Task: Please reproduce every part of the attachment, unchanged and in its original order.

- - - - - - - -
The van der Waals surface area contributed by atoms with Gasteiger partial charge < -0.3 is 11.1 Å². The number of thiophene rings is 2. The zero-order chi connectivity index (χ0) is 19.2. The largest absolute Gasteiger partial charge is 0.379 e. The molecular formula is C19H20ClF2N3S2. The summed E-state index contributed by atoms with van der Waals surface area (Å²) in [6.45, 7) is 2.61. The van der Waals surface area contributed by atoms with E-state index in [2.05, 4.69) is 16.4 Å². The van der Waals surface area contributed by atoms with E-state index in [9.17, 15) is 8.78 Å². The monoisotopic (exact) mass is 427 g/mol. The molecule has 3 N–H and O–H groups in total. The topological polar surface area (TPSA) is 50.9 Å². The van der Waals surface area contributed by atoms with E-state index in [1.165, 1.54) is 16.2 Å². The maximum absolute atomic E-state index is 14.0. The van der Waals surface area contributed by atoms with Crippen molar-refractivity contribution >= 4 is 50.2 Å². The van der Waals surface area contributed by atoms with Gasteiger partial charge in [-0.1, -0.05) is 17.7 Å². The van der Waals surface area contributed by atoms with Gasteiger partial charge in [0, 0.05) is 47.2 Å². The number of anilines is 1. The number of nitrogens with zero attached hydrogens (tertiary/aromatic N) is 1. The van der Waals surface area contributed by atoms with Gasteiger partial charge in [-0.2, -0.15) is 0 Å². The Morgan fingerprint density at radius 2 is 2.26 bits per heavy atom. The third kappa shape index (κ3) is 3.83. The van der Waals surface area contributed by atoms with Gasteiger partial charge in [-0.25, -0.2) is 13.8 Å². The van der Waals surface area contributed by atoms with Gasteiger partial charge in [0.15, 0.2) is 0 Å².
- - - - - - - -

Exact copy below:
The van der Waals surface area contributed by atoms with Gasteiger partial charge < -0.3 is 11.1 Å². The number of thiophene rings is 2. The zero-order chi connectivity index (χ0) is 19.2. The largest absolute Gasteiger partial charge is 0.379 e. The molecular formula is C19H20ClF2N3S2. The summed E-state index contributed by atoms with van der Waals surface area (Å²) in [6.45, 7) is 2.61. The van der Waals surface area contributed by atoms with E-state index in [2.05, 4.69) is 16.4 Å². The van der Waals surface area contributed by atoms with E-state index in [9.17, 15) is 8.78 Å². The monoisotopic (exact) mass is 427 g/mol. The molecule has 3 N–H and O–H groups in total. The topological polar surface area (TPSA) is 50.9 Å². The van der Waals surface area contributed by atoms with E-state index in [1.165, 1.54) is 16.2 Å². The maximum absolute atomic E-state index is 14.0. The van der Waals surface area contributed by atoms with Crippen molar-refractivity contribution >= 4 is 50.2 Å². The van der Waals surface area contributed by atoms with Gasteiger partial charge in [-0.1, -0.05) is 17.7 Å². The van der Waals surface area contributed by atoms with Gasteiger partial charge in [0, 0.05) is 47.2 Å². The number of anilines is 1. The number of nitrogens with zero attached hydrogens (tertiary/aromatic N) is 1. The van der Waals surface area contributed by atoms with Gasteiger partial charge in [-0.2, -0.15) is 0 Å². The Morgan fingerprint density at radius 2 is 2.26 bits per heavy atom. The third kappa shape index (κ3) is 3.83. The van der Waals surface area contributed by atoms with Gasteiger partial charge in [-0.25, -0.2) is 13.8 Å². The van der Waals surface area contributed by atoms with Gasteiger partial charge in [0.15, 0.2) is 0 Å².